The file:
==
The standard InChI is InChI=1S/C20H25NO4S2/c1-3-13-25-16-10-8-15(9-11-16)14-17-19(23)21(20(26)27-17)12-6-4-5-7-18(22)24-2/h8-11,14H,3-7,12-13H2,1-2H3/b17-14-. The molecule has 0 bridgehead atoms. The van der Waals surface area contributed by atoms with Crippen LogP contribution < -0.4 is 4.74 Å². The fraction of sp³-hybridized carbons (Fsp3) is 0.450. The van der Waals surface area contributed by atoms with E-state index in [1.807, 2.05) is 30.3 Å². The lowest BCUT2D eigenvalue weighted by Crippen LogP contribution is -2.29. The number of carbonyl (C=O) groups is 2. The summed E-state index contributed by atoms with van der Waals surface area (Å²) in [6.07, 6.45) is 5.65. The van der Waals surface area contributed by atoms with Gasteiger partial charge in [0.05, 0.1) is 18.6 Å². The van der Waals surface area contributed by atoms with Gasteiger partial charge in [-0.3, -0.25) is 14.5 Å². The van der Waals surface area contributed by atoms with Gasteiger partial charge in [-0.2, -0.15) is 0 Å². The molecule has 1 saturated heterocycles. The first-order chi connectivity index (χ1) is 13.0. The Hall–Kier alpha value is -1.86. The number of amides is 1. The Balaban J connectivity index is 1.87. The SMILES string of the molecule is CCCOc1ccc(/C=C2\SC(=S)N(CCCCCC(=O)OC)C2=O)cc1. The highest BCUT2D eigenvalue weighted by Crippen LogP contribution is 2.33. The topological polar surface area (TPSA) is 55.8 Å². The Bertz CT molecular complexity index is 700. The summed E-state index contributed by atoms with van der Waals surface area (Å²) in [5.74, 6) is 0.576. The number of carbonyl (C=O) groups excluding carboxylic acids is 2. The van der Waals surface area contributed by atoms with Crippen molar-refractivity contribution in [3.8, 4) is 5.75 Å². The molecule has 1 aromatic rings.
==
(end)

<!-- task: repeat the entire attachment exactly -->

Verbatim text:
The standard InChI is InChI=1S/C20H25NO4S2/c1-3-13-25-16-10-8-15(9-11-16)14-17-19(23)21(20(26)27-17)12-6-4-5-7-18(22)24-2/h8-11,14H,3-7,12-13H2,1-2H3/b17-14-. The molecule has 0 bridgehead atoms. The van der Waals surface area contributed by atoms with Crippen LogP contribution < -0.4 is 4.74 Å². The fraction of sp³-hybridized carbons (Fsp3) is 0.450. The van der Waals surface area contributed by atoms with E-state index in [1.807, 2.05) is 30.3 Å². The lowest BCUT2D eigenvalue weighted by Crippen LogP contribution is -2.29. The number of carbonyl (C=O) groups is 2. The summed E-state index contributed by atoms with van der Waals surface area (Å²) in [6.07, 6.45) is 5.65. The van der Waals surface area contributed by atoms with Gasteiger partial charge in [0.05, 0.1) is 18.6 Å². The van der Waals surface area contributed by atoms with Gasteiger partial charge in [-0.3, -0.25) is 14.5 Å². The van der Waals surface area contributed by atoms with Gasteiger partial charge in [-0.2, -0.15) is 0 Å². The molecule has 1 saturated heterocycles. The first-order chi connectivity index (χ1) is 13.0. The Hall–Kier alpha value is -1.86. The number of amides is 1. The Balaban J connectivity index is 1.87. The SMILES string of the molecule is CCCOc1ccc(/C=C2\SC(=S)N(CCCCCC(=O)OC)C2=O)cc1. The highest BCUT2D eigenvalue weighted by Crippen LogP contribution is 2.33. The topological polar surface area (TPSA) is 55.8 Å². The Bertz CT molecular complexity index is 700. The summed E-state index contributed by atoms with van der Waals surface area (Å²) in [5.74, 6) is 0.576. The number of carbonyl (C=O) groups excluding carboxylic acids is 2. The van der Waals surface area contributed by atoms with Crippen molar-refractivity contribution in [3.8, 4) is 5.75 Å². The molecule has 1 aromatic rings.